Referring to the drawing the gas purification apparatus of this invention comprises generally one or more metal diffusion tubes 10 supported between a pair of end walls 11 and 12 of a collecting chamber 13. The chamber 13 is formed by a cylindrical shell 14 and the end walls 11 and 12 which are attached across the shell by welding or other conventional means. An outlet tube 23 secured through the shell 14 provides an outlet for purified hydrogen from the chamber 13.
End caps 15 and 16 are attached over the ends of the shell 14 with an inlet tube 17 fixed through the end cap 15 and an outlet tube 18 fixed through the end cap 16. The end cap 15 thus provides an inlet chamber 20 between the cap 15 and the end wall 11 while the end cap 16 forms an outlet chamber 21 between the cap 16 and end wall 12. The shell 14, end walls 11 and 12, end caps 15 and 16 and tubes 17, 18 and 23 may suitably be made of stainless steel. The diffusion tube or tubes 10 are formed of a metal .alloy, such as palladium-silver which hydrogen will permeate and diffuse through. The tubes 10 extend through the collecting chamber 13 and are secured and sealed through the end walls 11 and 12 by welding or brazing or other conventional means. The tubes 10 thus open respectively into the inlet chamber 20 and outlet chamber 21 and the bores of the tube 10 are sealed from the collection chamber 13.
In accordance with the invention two portions of each diffusion tube 10 within the collecting chamber 13 are spirally coiled in opposite directions. As shown, coils 24 in one portion of each tube 10 are spirally coiled in one direction and coils 25 in the other portion are spirally coiled in the opposite direction. The two portions are facilitate the difiusion.
a, J joined by an arcuately curved section 26. With this arrangement the coils 24 and 25 are free to unwindwhen heat and pressure are applied during operation of the apparatus and the unwinding thereby relieves the torsional 'and' longitudinal stress which would otherwise .apply to the seals of the tubes through the walls 11 and 12.
In operation a feed gas mixture containing hydrogen is fed under pressure-through the inlet tube 17 into the inlet chamber from which it flows into the diffusion tubes 10. As the feed gas mixture progresses through the diffu- 'sion tubes 10 pure hydrogen permeates and difiuses ber 13 or by applying .a gas flame to the shell 14 or by any other convenient means.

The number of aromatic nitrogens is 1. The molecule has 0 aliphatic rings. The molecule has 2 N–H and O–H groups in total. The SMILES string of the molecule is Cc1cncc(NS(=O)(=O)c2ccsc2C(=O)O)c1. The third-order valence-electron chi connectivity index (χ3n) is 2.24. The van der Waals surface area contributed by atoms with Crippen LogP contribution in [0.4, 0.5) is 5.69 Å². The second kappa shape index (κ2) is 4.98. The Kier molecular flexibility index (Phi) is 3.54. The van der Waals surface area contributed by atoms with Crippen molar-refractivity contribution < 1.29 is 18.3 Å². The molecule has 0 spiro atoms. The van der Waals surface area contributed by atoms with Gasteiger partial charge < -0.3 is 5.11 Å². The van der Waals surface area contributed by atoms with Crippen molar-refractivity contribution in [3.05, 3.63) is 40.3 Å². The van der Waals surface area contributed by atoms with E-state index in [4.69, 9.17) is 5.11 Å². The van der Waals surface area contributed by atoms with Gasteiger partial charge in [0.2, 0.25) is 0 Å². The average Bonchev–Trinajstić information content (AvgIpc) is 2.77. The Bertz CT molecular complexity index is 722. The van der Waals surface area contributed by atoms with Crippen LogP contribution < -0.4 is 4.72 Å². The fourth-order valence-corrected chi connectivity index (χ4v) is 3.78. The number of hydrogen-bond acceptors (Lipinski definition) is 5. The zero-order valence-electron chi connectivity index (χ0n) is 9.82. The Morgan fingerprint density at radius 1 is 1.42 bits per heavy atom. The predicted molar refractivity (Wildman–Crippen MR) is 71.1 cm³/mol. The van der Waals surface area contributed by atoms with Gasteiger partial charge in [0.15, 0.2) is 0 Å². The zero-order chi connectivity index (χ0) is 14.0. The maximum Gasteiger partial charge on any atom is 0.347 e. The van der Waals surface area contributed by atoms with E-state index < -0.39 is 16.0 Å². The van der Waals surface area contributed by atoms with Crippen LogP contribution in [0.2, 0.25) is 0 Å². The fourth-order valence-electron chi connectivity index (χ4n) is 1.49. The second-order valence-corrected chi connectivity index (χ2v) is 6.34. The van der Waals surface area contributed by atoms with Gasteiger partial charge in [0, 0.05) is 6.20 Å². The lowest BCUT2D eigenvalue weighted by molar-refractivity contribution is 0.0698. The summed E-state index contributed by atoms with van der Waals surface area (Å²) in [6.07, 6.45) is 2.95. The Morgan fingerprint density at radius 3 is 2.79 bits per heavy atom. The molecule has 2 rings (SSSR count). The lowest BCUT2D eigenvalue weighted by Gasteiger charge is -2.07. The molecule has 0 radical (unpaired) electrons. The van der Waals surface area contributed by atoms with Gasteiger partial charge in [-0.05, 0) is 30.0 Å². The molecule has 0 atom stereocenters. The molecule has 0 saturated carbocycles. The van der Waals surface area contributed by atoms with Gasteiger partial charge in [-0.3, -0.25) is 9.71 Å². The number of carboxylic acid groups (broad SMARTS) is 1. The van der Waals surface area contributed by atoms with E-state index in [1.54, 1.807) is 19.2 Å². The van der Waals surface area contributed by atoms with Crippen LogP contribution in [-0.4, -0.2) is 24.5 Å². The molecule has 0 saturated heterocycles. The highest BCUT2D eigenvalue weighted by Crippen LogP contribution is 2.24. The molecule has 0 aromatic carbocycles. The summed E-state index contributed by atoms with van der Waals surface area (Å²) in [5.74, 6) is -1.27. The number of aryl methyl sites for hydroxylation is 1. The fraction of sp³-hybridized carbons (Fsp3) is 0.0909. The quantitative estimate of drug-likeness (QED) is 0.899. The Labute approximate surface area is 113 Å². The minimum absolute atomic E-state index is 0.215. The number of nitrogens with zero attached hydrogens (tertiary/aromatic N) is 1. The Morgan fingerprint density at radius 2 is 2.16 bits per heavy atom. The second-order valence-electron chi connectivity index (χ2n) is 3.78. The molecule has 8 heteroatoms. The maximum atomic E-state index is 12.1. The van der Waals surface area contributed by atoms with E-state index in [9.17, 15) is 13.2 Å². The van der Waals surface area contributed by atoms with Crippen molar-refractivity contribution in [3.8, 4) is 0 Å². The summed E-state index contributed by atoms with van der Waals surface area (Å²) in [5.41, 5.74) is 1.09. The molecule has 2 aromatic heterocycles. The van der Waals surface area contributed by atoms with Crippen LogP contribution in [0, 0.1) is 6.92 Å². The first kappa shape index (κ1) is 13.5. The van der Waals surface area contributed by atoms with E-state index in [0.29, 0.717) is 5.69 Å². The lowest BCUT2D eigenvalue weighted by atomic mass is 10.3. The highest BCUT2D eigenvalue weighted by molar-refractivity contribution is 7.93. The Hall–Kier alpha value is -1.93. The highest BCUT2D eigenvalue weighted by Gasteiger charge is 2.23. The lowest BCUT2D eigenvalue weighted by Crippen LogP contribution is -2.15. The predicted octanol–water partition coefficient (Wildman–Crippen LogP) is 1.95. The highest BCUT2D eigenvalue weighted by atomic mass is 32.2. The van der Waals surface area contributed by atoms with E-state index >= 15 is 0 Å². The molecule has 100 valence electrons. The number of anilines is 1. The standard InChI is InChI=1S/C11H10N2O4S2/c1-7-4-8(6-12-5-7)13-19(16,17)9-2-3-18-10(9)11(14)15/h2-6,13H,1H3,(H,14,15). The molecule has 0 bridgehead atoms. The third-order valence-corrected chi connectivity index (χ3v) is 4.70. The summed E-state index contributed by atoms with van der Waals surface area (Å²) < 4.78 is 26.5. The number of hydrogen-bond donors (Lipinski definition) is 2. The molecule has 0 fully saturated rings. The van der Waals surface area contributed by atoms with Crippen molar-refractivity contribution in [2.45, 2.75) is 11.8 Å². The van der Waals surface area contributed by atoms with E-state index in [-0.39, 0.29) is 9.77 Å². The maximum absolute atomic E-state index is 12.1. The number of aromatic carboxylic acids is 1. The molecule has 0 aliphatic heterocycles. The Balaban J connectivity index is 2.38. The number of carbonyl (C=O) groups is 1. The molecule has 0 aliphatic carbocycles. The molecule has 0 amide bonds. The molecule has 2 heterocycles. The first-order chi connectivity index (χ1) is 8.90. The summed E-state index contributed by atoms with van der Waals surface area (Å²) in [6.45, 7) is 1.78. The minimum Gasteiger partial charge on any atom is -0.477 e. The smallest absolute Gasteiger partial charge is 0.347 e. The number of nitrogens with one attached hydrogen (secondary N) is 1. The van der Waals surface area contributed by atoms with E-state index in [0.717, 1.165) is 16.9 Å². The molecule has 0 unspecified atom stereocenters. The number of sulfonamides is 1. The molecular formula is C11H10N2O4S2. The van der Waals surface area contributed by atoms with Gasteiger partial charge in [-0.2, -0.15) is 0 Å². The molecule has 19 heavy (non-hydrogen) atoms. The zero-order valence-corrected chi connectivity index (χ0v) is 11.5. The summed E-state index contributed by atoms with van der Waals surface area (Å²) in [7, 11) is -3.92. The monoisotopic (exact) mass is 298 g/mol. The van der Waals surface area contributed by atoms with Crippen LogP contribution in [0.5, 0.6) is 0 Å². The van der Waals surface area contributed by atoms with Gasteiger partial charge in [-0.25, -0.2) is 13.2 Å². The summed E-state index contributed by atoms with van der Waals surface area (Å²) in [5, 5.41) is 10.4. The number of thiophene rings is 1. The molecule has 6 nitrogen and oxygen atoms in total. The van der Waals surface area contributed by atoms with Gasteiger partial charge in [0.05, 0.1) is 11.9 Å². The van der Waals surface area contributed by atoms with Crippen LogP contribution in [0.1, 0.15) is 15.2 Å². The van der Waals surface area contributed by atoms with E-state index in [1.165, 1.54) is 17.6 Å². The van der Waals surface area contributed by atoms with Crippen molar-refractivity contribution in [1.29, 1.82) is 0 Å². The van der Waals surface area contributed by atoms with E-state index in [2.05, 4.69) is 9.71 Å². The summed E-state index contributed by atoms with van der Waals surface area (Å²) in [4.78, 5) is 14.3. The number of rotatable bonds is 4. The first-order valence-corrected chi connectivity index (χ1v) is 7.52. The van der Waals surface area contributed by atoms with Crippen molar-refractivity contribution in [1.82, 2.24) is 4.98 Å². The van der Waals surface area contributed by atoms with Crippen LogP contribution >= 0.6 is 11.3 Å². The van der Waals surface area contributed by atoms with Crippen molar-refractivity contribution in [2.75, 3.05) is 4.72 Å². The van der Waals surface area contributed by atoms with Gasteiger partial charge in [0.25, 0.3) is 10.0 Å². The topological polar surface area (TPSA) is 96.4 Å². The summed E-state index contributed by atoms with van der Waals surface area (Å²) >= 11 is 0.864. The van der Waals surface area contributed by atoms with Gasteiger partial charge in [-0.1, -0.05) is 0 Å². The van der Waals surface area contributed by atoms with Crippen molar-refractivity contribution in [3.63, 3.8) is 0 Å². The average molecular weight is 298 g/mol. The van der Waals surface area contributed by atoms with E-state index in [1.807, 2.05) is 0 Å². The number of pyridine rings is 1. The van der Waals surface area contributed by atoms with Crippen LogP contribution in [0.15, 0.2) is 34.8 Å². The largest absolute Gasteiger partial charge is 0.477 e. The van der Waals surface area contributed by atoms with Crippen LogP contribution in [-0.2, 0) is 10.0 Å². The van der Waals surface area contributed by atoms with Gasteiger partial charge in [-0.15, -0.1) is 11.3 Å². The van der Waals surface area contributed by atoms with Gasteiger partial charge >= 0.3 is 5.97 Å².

It will be appreciated that certain modifications may be made in the structure and arrangement described above 1 without departing'from the spirit or scope of the invention defined in the following claims.
What is claimed is:
1. Apparatus for diffusion purification of a gas comprising a chamber 'having two end walls and an outlet, and a diffusion tube having a wall of non-porous metal through which particular gas permeates, said tube wall beportion within the collecting chamber spirally coiled in one direction and another portion within the chamber ing adapted to selectively permeate said particular gas through said tube wall, extending through the chamber and being secured through the two end walls and opening outside the chamber, said tube having one portion within the chamber spirally coiled in one direction and another portion within the chamber spirally coiled in the opposite direction.
2. Apparatus as set forth in claim 1 in which said tube is made of hydrogen permeable metal.
3. Apparatus for dilfusion purification of a gas comprising a generally cylindrical shell, a pair of end walls secured respectively across opposite ends of the shell forming a collecting chamber in the shell, an outlet from the collecting chamber, caps over the opposite ends of the shell forming respectively an inlet chamber adjacent the collecting chamber at one end of the shell and an outlet chamber adjacent the collecting chamber at the opposite end of the shell, an inlet for a gas into the inlet chamber, an outlet for a gas from the outlet chamber, and at least one diffusion tube having a wall of non-porous metal through which a particular gas permeates, said tube wall being adapted to selectively permeate said particular gas through said tube wall, extending through the collecting chamber, said tube being secured through the end walls with the ends of the tube opening respectively into the inlet chamber and the outlet chamber, said tube having one spirally coiled in the opposite direction.
4. Apparatus as set forth in claim 3 including a plurality of tubes with the spirally coiled portions of one tube concentrically arranged with respect the coils of the other tubes.
5. Apparatus as set forth in claim 4 in which said tubes are made of hydrogen permeable metal.
References Cited by the Examiner UNITED STATES PATENTS 2,536,610 l/1951 King et a1 -158 2,911,057 11/1959 Green et al 55158 REUBEN FRIEDMAN, Primary Examiner.
I. ADEE, Assistant Examiner.
|Cited Patent||Filing date||Publication date||Applicant||Title|
|US2536610 *||May 22, 1945||Jan 2, 1951||Baker Charles P||Hydrogen purification system|
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|Citing Patent||Filing date||Publication date||Applicant||Title|
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|US3392510 *||Apr 1, 1965||Jul 16, 1968||Engelhard Ind Inc||Hydrogen diffusion apparatus|
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|WO1998013125A1 *||Sep 25, 1997||Apr 2, 1998||Robert E Buxbaum||High temperature gas purification apparatus|
|International Classification||C01B13/02, C01B3/50, C01B3/00, B01D53/22|
|Cooperative Classification||B01D53/22, C01B2203/0405, C01B3/501, B01D63/10, C01B13/0251|
|European Classification||B01D63/10, B01D53/22, C01B13/02D4B, C01B3/50B|
|Dec 14, 1981||AS||Assignment|
Owner name: ENGELHARD CORPORATION 70 WOOD AVENUE SOUTH, METRO
Free format text: ASSIGNMENT OF ASSIGNORS INTEREST.;ASSIGNOR:PHIBRO CORPORATION, A CORP. OF DE;REEL/FRAME:003968/0801
Effective date: 19810518